In what has been a nice surprise, the duo of James Reimer and Ben Scrivens in the blue paint has actually been Toronto's most consistent position, with both netminders having strong starts to the season.
That would lead some to believe that this team may be ready to make the plunge and play in their first postseason since the installation of the salary cap following the last NHL lockout.
At this point, I'd agree with the optimistic portion of Leafs Nation.
This Toronto Maple Leafs squad may seem like a very similar club on paper to the team that imploded just a season ago, but there are differences between the two teams.
Here are five reasons the Toronto Maple Leafs are playoff-bound in 2013.
Probably the most notable and most important difference between this edition of the Toronto Maple Leafs and the 2011-12 version is head coach Randy Carlyle.
Where former head coach Ron Wilson was more of a run-and-gun offensive-minded head coach, Randy Carlyle prefers to have big bodies with grit and the ability to play defensive hockey.
Looking up and down the Leafs' roster, it's clear that this team is much more geared towards Carlyle's style. A more defensive game will also help when it comes to conserving energy and not burning out down the stretch.
For me, the system that this team is playing and the fact that a burnout is much less likely under said system is the difference between last year's collapse and this year's team returning to the postseason for the first time in nearly a decade.
The other difference between head coach Randy Carlyle and Ron Wilson is that Carlyle has been more willing to let the young guns develop at the NHL level.
Guys like Cody Franson, Nazem Kadri and Matt Frattin simply weren't allowed to develop.
In fact, the way Nazem Kadri was handled has led to well-known rants from one of Canada's favorite commentators in Don Cherry.
Yet with all three of the youngsters being allowed to work through their problems and play consistent minutes, it appears as though all three are turning a corner.
Cody Franson is among the NHL's best defenseman in assists, points and player rating, Nazem Kadri has 21 points in 22 games (while playing third line minutes for most of the season) and Matt Frattin notched seven goals and 10 points in 10 games before suffering a knee injury.
Then there is the newly acquired James van Riemsdyk, who has shown why he was selected second overall in 2007 with 12 goals in his first 22 contests as a member of the Toronto Maple Leafs.
With Frattin and Franson being the oldest of those four players at just 25 years old, Toronto's future, along with their 2013 season, is looking bright.
Another reason to believe that this team can make the postseason is the fact that they've been playing solid hockey, even without some of their better players.
When James Reimer was out, Ben Scrivens stepped in admirably.
Yet two of Toronto's key players are still sidelined with injury.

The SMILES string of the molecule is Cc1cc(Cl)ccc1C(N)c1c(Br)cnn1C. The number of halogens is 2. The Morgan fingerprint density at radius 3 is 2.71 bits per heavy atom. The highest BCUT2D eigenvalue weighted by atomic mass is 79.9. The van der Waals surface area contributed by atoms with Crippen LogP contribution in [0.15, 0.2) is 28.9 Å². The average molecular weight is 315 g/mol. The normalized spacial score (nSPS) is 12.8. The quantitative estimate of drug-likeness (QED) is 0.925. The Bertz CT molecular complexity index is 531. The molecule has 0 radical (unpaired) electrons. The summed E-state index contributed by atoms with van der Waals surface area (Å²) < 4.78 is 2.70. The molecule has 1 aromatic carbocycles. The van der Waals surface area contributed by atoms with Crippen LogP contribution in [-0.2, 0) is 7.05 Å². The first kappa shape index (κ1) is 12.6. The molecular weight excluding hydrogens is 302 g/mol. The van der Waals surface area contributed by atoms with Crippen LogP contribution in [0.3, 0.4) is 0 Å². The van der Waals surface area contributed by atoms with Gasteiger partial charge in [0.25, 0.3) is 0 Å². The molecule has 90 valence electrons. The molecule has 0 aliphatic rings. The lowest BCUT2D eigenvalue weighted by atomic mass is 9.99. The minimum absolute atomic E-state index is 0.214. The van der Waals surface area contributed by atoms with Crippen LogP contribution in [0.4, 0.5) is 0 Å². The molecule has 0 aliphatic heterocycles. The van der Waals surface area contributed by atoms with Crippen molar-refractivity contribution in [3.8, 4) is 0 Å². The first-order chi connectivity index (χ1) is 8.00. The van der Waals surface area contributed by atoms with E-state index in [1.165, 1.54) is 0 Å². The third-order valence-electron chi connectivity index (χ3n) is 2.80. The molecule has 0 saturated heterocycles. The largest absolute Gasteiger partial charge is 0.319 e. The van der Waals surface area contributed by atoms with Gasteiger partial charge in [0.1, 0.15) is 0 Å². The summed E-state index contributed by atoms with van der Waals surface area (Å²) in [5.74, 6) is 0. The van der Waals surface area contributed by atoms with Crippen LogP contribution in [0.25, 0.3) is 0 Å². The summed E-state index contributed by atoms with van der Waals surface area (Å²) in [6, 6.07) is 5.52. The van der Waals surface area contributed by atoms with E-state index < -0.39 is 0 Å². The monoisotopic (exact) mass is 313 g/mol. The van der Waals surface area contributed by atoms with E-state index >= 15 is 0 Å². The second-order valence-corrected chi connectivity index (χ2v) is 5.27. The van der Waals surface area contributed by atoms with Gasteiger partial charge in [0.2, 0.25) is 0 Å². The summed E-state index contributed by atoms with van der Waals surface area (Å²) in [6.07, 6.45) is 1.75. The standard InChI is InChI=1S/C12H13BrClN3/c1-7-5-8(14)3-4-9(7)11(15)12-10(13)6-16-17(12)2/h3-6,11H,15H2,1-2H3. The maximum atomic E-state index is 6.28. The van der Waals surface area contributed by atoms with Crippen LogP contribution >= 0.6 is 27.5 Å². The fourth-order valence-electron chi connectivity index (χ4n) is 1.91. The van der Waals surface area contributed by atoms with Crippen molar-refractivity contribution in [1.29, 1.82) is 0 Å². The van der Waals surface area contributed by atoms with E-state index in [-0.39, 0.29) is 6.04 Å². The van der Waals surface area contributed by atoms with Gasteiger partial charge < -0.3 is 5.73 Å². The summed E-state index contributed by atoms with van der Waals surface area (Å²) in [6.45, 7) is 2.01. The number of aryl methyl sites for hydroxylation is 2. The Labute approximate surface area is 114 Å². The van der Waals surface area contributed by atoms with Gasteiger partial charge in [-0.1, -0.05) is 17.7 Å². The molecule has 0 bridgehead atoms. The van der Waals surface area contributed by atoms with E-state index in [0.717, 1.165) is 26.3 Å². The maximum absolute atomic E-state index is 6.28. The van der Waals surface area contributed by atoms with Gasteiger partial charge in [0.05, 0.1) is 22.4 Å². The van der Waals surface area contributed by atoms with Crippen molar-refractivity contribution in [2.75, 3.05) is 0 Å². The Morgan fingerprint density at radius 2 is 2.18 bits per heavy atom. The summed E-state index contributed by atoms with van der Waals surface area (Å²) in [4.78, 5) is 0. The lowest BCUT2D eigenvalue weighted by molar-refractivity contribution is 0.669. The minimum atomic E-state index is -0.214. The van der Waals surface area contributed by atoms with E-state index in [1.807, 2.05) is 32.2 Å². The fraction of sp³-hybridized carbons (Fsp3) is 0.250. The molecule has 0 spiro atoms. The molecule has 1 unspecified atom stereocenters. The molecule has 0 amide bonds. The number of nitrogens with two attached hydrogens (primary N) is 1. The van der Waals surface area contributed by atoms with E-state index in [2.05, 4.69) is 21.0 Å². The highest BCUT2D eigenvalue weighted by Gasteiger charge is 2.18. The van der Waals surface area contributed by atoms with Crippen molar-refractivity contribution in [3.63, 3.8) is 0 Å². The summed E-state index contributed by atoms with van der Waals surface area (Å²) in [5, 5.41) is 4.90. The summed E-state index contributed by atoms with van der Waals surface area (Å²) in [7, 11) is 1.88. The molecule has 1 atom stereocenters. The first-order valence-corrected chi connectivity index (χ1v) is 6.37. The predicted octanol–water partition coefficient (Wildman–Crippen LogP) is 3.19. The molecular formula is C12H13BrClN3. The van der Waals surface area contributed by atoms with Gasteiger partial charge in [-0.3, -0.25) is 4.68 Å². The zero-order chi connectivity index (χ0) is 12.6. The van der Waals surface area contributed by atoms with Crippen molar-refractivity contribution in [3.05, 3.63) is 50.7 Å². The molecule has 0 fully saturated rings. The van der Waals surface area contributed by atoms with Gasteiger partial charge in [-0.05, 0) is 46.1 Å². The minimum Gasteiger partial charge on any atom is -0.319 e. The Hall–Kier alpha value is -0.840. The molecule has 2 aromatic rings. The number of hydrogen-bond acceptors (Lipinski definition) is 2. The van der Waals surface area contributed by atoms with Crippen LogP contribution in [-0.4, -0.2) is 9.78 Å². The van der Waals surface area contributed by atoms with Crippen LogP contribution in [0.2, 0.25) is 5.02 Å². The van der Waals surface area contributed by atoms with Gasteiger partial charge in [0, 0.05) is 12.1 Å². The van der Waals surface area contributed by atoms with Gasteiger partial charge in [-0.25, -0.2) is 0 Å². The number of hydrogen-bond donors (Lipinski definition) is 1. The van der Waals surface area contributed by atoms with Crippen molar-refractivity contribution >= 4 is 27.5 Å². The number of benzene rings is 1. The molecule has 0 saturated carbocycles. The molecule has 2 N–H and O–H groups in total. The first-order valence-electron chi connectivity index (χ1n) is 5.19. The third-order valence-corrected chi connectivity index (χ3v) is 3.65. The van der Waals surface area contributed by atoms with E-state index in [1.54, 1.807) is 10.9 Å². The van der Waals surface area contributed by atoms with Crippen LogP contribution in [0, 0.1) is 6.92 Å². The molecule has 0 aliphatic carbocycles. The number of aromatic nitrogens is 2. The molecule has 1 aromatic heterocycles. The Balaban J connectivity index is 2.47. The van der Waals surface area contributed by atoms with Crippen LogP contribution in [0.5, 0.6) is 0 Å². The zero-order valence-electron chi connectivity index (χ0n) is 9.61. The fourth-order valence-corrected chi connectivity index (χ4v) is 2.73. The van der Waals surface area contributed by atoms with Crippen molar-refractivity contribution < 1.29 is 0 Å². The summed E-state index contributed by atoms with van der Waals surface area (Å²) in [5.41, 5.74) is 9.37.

Joffrey Lupul, who was second in scoring last season for the Maple Leafs, and Matt Frattin, who has scored seven goals in 10 games in 2013, have both been out for over 10 games (a considerable amount in a shortened 48-game season).
Yet both are just about ready to return.
Despite his shaky return against the New York Islanders last Thursday night, James Reimer has been very impressive so far in 2013.
Even when the Leafs were without Reimer, goaltending concerns weren't running rampant with Ben Scrivens playing extremely well, with the exception of his last start against the Montreal Canadiens.
While it may only be 20 games into the season, and it is far from certain that either of the young netminders will keep up this pace, there is reason to believe in James Reimer, who, when 100 percent healthy, has always had success at the NHL level.
Other than last season when he returned from a concussion, Reimer has been more than an adequate starting goaltender.
So long as he can stay healthy and Scrivens remains a serviceable backup, Toronto shouldn't worry about their goaltending letting them down again in 2013.
Other than goaltending, Toronto's inability to kill penalties was probably the club's biggest concern going forward.
With new head coach Randy Carlyle and his focus on defense, along with the signing of Jay McClement, a penalty killing specialist, Toronto has seen their penalty kill improve dramatically this season.
Since the 2007-08 season, Toronto hasn't managed to kill more than 78.1 percent of their penalties in any season and hasn't finished outside of the bottom five in the league in that category.
In 2013, however, the Leafs have killed nearly 82 percent of their penalties and sit 15th in the league.
Better penalty killers, as well as more pressure on team's trying to enter their zone, has helped turn one of the league's worst penalty killing units into a respectable one.
Having special teams improve goes a long way to locking up one of the Eastern Conference's coveted eight playoff spots.